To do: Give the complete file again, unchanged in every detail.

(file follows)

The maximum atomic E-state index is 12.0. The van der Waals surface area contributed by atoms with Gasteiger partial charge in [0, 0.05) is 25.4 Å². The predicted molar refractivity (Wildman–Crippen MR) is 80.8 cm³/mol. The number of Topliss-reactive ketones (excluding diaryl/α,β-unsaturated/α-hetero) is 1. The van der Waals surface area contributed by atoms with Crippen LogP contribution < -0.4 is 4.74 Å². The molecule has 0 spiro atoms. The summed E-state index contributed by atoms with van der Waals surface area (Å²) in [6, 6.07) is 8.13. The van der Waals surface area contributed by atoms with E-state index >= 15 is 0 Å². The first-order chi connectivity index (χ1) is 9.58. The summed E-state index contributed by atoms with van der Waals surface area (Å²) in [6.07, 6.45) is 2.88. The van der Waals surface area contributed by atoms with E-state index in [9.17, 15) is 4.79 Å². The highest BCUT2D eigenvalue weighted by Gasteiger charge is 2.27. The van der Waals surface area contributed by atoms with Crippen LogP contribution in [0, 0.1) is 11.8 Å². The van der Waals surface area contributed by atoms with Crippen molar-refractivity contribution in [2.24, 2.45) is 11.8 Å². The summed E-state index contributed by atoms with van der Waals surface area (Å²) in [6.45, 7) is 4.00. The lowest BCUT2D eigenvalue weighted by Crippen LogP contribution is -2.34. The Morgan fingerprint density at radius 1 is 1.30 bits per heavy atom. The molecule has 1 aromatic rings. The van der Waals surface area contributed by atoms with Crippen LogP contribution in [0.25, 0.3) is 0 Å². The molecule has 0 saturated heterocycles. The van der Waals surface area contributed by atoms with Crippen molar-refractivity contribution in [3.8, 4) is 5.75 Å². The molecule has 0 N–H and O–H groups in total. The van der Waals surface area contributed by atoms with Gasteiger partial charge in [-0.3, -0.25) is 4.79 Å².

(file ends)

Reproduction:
The maximum atomic E-state index is 12.0. The van der Waals surface area contributed by atoms with Gasteiger partial charge in [0, 0.05) is 25.4 Å². The predicted molar refractivity (Wildman–Crippen MR) is 80.8 cm³/mol. The number of Topliss-reactive ketones (excluding diaryl/α,β-unsaturated/α-hetero) is 1. The van der Waals surface area contributed by atoms with Crippen LogP contribution < -0.4 is 4.74 Å². The molecule has 0 spiro atoms. The summed E-state index contributed by atoms with van der Waals surface area (Å²) in [6, 6.07) is 8.13. The van der Waals surface area contributed by atoms with E-state index >= 15 is 0 Å². The first-order chi connectivity index (χ1) is 9.58. The summed E-state index contributed by atoms with van der Waals surface area (Å²) in [6.07, 6.45) is 2.88. The van der Waals surface area contributed by atoms with E-state index in [9.17, 15) is 4.79 Å². The highest BCUT2D eigenvalue weighted by Gasteiger charge is 2.27. The van der Waals surface area contributed by atoms with Crippen LogP contribution in [0, 0.1) is 11.8 Å². The van der Waals surface area contributed by atoms with Crippen molar-refractivity contribution in [2.24, 2.45) is 11.8 Å². The summed E-state index contributed by atoms with van der Waals surface area (Å²) in [6.45, 7) is 4.00. The lowest BCUT2D eigenvalue weighted by Crippen LogP contribution is -2.34. The Morgan fingerprint density at radius 1 is 1.30 bits per heavy atom. The molecule has 1 aromatic rings. The van der Waals surface area contributed by atoms with Crippen LogP contribution in [0.25, 0.3) is 0 Å². The molecule has 0 saturated heterocycles. The van der Waals surface area contributed by atoms with Crippen molar-refractivity contribution in [3.8, 4) is 5.75 Å². The molecule has 0 N–H and O–H groups in total. The van der Waals surface area contributed by atoms with Gasteiger partial charge in [-0.3, -0.25) is 4.79 Å².